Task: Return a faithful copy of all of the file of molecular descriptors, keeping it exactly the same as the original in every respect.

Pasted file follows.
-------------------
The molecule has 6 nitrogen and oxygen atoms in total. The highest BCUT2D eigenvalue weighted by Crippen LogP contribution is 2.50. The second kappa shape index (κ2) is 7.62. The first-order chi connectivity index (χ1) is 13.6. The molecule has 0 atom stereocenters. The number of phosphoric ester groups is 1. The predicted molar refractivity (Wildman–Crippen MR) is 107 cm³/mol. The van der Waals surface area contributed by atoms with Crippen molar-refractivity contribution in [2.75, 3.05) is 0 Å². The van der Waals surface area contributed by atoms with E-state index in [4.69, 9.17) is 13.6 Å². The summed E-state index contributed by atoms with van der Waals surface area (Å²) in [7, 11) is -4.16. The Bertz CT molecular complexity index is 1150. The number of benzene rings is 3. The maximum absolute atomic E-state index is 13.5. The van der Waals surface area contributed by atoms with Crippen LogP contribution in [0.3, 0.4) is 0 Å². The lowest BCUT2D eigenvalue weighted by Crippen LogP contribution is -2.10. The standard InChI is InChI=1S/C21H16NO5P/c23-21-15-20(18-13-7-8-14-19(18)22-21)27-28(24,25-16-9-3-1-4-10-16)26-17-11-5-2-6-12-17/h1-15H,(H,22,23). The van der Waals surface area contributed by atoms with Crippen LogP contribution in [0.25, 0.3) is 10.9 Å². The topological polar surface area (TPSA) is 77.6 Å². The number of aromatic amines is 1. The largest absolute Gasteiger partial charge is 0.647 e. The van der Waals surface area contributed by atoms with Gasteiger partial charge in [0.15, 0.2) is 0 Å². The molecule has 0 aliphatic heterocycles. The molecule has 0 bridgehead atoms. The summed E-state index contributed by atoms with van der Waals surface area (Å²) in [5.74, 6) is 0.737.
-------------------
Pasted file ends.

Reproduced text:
The molecule has 6 nitrogen and oxygen atoms in total. The highest BCUT2D eigenvalue weighted by Crippen LogP contribution is 2.50. The second kappa shape index (κ2) is 7.62. The first-order chi connectivity index (χ1) is 13.6. The molecule has 0 atom stereocenters. The number of phosphoric ester groups is 1. The predicted molar refractivity (Wildman–Crippen MR) is 107 cm³/mol. The van der Waals surface area contributed by atoms with Crippen molar-refractivity contribution in [2.75, 3.05) is 0 Å². The van der Waals surface area contributed by atoms with E-state index in [4.69, 9.17) is 13.6 Å². The summed E-state index contributed by atoms with van der Waals surface area (Å²) in [7, 11) is -4.16. The Bertz CT molecular complexity index is 1150. The number of benzene rings is 3. The maximum absolute atomic E-state index is 13.5. The van der Waals surface area contributed by atoms with Crippen LogP contribution in [0.3, 0.4) is 0 Å². The lowest BCUT2D eigenvalue weighted by Crippen LogP contribution is -2.10. The standard InChI is InChI=1S/C21H16NO5P/c23-21-15-20(18-13-7-8-14-19(18)22-21)27-28(24,25-16-9-3-1-4-10-16)26-17-11-5-2-6-12-17/h1-15H,(H,22,23). The van der Waals surface area contributed by atoms with Crippen LogP contribution in [0.25, 0.3) is 10.9 Å². The topological polar surface area (TPSA) is 77.6 Å². The number of aromatic amines is 1. The largest absolute Gasteiger partial charge is 0.647 e. The van der Waals surface area contributed by atoms with Gasteiger partial charge in [0.15, 0.2) is 0 Å². The molecule has 0 aliphatic heterocycles. The molecule has 0 bridgehead atoms. The summed E-state index contributed by atoms with van der Waals surface area (Å²) in [5.74, 6) is 0.737.